In FIG. 1 there is a vertical section of the apparatus which includes induction heated furnace means to melt a reservoir quantity of metal confined in a crucible-shaped container having means to discharge the molten metal therefrom to remotely located forming equipment. The dispensing chamber means from which molten metal is discharged is centrally located in the crucible member so that when molten metal is raised in said container under the influence of an increased magnetic field produced with the heating coil there will be a uniform overflow of metal to said dispensing means. Central location of the dispensing means with respect to the reservoir further provides a uniform temperature in the'molten metal contents throughout the pouring operation. Accordingly, the molten metal dispensing apparatus 10 depicted in the preferred embodiment is constructed with an external housing 12 which is in the form of a closed vertical cylinder having a removable top section 14 and a bottom section 16 which includes a centrally disposed exit aperture 18 from the apparatus. Top sec tion 14 is removably attached to the external housing to facilitate an access to the reservoir cavity in the apparatus for repair or replacement of the component parts located therein. The external housing is fabricated from a non-metallic refractory material such as asbestos by reason of being in close proximity to the induction coil which produces undesirable coupling if a metal or other receptive material is employed. On the other hand, it will be appreciated that a metal housing can be employed if located at a greater distance from the coil or else shielded by a barrier to the induction field. A cast zirconia crucible member 20 is disposed concentrically within said external housing and is aligned along the central vertical axis of the apparatus so that an annular space 22 exists between the inner wall of the external housing and the exterior wall of the crucible member. The annular space can be occupied by an inert gas which precludes contamination of the molten metal by the surrounding atmosphere. A conventional water-cooled induction heating coil 24 is embedded in the outer wall 5 of crucible member 20 to provide optimum heating efficiency of the furnace contents and with said coil being aligned concentrically with the central vertical axis. Electrical power leads 26 and 27 are connected to the heating coil from a high-frequency generator 28 having a sufficient electrical capacity to raise the normal level of the metal charge in the crucible member to a height which overflows metal into the dispensing means of the apparatus in accordance with practice of the present invention. Power control means are operatively associated with the high-frequency generator 28 to vary the electrical power applied to the heating coil and said control means can consist of conventional resistance circuit means 29 such as a rheostat-type control shown simply in block diagram form in FIG. 1.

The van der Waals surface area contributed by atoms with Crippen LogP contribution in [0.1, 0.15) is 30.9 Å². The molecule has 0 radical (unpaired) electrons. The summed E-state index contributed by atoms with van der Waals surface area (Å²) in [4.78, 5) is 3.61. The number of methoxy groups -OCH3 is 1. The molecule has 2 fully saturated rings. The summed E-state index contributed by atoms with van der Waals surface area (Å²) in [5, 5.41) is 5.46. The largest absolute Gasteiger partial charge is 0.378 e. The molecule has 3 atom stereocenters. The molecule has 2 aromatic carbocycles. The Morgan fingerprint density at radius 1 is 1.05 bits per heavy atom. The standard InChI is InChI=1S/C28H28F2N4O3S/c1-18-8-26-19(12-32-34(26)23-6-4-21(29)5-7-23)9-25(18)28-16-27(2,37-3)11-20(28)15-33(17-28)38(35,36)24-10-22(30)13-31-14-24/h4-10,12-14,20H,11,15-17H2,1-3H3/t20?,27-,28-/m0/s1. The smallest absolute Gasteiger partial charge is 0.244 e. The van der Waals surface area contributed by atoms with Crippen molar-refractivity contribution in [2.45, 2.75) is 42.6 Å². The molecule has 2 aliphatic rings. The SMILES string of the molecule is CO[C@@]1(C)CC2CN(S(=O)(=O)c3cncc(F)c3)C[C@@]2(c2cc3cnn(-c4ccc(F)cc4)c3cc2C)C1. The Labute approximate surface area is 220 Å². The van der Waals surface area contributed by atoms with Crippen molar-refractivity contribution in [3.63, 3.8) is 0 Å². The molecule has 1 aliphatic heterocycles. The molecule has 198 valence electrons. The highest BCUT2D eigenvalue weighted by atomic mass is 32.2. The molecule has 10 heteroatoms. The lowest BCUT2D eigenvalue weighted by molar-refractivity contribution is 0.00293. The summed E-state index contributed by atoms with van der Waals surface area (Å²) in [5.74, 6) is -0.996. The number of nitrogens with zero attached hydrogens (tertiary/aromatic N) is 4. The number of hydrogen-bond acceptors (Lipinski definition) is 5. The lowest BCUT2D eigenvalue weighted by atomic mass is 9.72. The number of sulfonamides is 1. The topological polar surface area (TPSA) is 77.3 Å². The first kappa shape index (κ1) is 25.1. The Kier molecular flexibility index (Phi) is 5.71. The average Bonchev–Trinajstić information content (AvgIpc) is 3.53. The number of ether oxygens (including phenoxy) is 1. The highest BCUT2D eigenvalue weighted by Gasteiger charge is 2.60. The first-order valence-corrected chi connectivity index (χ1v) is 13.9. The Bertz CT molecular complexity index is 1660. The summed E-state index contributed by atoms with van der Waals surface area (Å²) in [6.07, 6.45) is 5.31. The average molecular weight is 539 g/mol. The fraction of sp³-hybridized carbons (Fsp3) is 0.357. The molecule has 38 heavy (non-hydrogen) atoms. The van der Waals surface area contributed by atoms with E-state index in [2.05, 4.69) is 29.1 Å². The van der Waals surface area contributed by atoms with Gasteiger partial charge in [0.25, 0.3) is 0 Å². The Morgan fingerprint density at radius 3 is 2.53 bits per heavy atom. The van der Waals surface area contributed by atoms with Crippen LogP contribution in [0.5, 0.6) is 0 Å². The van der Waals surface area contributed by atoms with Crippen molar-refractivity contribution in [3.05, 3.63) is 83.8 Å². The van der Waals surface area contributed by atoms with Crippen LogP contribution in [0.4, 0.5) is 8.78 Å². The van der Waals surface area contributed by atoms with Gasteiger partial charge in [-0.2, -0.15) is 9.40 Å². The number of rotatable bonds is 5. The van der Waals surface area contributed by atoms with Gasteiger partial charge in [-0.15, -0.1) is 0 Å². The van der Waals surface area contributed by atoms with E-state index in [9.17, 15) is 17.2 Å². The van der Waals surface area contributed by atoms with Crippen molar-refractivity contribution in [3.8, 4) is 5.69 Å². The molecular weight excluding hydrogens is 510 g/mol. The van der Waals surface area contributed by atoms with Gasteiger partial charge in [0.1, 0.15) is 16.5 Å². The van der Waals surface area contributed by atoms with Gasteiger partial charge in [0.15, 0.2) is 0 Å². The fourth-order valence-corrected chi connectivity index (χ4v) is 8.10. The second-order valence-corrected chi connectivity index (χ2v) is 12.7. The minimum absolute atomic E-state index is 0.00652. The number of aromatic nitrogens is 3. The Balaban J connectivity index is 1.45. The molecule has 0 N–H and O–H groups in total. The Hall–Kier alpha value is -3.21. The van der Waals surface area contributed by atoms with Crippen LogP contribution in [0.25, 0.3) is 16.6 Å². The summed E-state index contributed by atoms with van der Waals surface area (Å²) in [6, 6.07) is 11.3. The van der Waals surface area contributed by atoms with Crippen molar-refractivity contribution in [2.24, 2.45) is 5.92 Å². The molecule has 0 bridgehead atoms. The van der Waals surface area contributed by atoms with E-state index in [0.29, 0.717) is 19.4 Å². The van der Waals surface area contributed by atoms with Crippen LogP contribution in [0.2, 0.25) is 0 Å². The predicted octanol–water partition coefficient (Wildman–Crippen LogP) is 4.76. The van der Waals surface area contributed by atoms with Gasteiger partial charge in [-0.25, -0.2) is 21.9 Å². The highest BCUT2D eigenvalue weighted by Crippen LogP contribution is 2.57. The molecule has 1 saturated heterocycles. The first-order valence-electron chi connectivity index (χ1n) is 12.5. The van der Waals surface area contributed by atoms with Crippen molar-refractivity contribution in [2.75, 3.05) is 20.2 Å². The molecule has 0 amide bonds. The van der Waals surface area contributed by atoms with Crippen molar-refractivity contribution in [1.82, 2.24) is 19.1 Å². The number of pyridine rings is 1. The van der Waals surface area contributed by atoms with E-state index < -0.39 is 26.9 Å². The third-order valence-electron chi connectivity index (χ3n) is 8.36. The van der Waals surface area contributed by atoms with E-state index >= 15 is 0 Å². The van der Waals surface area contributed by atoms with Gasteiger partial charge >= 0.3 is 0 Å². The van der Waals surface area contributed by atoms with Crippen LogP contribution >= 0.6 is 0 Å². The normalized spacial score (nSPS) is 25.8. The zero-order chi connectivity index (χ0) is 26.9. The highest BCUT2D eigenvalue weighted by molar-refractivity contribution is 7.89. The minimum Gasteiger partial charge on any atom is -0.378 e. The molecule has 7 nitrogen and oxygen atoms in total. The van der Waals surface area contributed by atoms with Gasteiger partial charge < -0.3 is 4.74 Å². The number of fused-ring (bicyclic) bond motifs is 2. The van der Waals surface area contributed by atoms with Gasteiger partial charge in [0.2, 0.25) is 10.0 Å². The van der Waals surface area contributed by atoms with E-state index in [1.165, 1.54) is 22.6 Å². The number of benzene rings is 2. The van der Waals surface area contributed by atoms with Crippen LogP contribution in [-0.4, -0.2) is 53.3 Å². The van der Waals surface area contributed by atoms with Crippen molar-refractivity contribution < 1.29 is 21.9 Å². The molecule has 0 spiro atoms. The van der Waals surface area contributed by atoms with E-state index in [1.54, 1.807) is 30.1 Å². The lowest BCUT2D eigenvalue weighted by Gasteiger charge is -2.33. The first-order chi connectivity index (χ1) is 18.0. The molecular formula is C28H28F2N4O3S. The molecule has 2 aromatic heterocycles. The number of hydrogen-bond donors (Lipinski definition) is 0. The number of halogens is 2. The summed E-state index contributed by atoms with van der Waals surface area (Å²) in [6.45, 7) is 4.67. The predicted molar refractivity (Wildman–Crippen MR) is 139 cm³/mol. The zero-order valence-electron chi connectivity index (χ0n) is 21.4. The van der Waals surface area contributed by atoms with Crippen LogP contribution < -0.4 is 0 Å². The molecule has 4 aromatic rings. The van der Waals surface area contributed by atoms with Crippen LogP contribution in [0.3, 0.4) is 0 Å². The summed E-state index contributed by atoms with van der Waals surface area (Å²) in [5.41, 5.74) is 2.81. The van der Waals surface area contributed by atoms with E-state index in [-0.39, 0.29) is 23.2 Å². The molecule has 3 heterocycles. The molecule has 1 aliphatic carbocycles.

Crucible member 20 in the apparatus includes a removable top section 30 and a central body portion 30 which rests upon bottom section 16 of external housing 12. A central opening 32 in the base of member 30' accommodates a bushing 33 which is fabricated of refractory material and forms a support for the dispensing means employed to discharge molten metal from the apparatus. Said bushing further includes a valve-type seating feature to be more fully described presently in connection with the dispensing means of the apparatus. Refractory tube member 34 is mounted upon upper shoulder 31 of bushing 33 to form a seal precluding flow of molten metal from the crucible member except upon actuation of a refractory plugrod 36 which interfaces with the seat element provided in the refractory bushing. The means for dispensing molten metal from the apparatus includes a refractory tube 34 having an upper end 38 for entry of molten metal from the crucible member 20 and a lower end 40 which terminates with an orifice opening 42. The tip of refractory plug-rod 36 closes the orifice opening by engagement with a mating seat in bushing 33 until the rod has been withdrawn upwardly. Annular space 44 existing between the outer surface of the refractory plugrod and the inner diameter of refractory tube 34 defines the metered volume of molten metal which is discharged from the apparatus when the tip 46 of said rod is unseated from the mating surface 48in the bushing. The movable plug-rod is withdrawn vertically by means of an operatively associated air cylinder assembly 50 connected at the upper end of said rod by conventional lifting means 52 and which further includes weight member 54 to exert a downward mechanical force upon the plug-rod that precludes inadvertent discharge of molten metal from the apparatus. Weight member 54 slidably engages sleeve 56 which is secured in top cover 14 of the external housing. Top section 30 of the crucible member is urged in physical contact with the upper lip of the crucible body 30 by tightening of thread screw elements 58 which act upon an O-ring seal 60. Also located in the top cover 14 of the apparatus is a charging port 62 for adding the solid metal to be melted directly to the crucible cavity while the furnace is in operation and which port is kept closed when raw material is not being added by means of a port cover 64 having a sight glass opening 66 therethrough for visual observation of the liquid level in the crucible cavity. As was earlier pointed out, the sealing of the crucible cavity from any admission of the ambient atmosphere precludes contamination of the molten metal from oxidation effects which could have an adverse impact upon purity of the final metal product. The charging port component can be secured by conventional means to top cover 14 or be fastened to an opening therein to top section 30 in the crucible member. A further penetration is made through top cover 14 and top section 30 of the crucible member in the form of inert gas means 68 which can consist of an inlet pipe 70 leading to the crucible cavity from a source of the particular gas employed (not shown). The gas is admitted under positive pressure in excess of ambient pressure and operates as a seal against entry of the atmosphere through other openings in the apparatus.